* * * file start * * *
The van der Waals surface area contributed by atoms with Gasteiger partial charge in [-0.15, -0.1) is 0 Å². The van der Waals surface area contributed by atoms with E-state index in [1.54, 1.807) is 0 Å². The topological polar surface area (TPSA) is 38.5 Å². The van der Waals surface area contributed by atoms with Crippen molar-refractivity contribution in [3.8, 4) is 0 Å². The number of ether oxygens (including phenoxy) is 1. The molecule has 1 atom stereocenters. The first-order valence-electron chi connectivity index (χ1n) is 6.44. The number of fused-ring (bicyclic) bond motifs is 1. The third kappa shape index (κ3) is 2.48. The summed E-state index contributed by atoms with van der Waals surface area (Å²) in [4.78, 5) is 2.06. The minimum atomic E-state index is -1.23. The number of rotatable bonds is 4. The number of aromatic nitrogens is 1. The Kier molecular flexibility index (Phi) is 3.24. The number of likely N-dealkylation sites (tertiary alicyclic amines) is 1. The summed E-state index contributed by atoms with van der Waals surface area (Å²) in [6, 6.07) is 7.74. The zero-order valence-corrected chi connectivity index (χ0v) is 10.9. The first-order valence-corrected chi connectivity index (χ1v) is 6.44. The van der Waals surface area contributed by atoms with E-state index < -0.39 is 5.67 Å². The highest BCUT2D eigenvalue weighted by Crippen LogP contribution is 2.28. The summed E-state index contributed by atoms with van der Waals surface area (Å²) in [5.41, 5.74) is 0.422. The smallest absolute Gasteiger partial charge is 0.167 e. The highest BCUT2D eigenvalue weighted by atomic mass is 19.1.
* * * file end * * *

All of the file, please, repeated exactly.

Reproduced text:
The van der Waals surface area contributed by atoms with Gasteiger partial charge in [-0.15, -0.1) is 0 Å². The van der Waals surface area contributed by atoms with E-state index in [1.54, 1.807) is 0 Å². The topological polar surface area (TPSA) is 38.5 Å². The van der Waals surface area contributed by atoms with Crippen molar-refractivity contribution in [3.8, 4) is 0 Å². The number of ether oxygens (including phenoxy) is 1. The molecule has 1 atom stereocenters. The first-order valence-electron chi connectivity index (χ1n) is 6.44. The number of fused-ring (bicyclic) bond motifs is 1. The third kappa shape index (κ3) is 2.48. The summed E-state index contributed by atoms with van der Waals surface area (Å²) in [4.78, 5) is 2.06. The minimum atomic E-state index is -1.23. The number of rotatable bonds is 4. The number of aromatic nitrogens is 1. The Kier molecular flexibility index (Phi) is 3.24. The number of likely N-dealkylation sites (tertiary alicyclic amines) is 1. The summed E-state index contributed by atoms with van der Waals surface area (Å²) in [6, 6.07) is 7.74. The zero-order valence-corrected chi connectivity index (χ0v) is 10.9. The first-order valence-corrected chi connectivity index (χ1v) is 6.44. The van der Waals surface area contributed by atoms with E-state index < -0.39 is 5.67 Å². The highest BCUT2D eigenvalue weighted by Crippen LogP contribution is 2.28. The summed E-state index contributed by atoms with van der Waals surface area (Å²) in [5.41, 5.74) is 0.422. The smallest absolute Gasteiger partial charge is 0.167 e. The highest BCUT2D eigenvalue weighted by atomic mass is 19.1.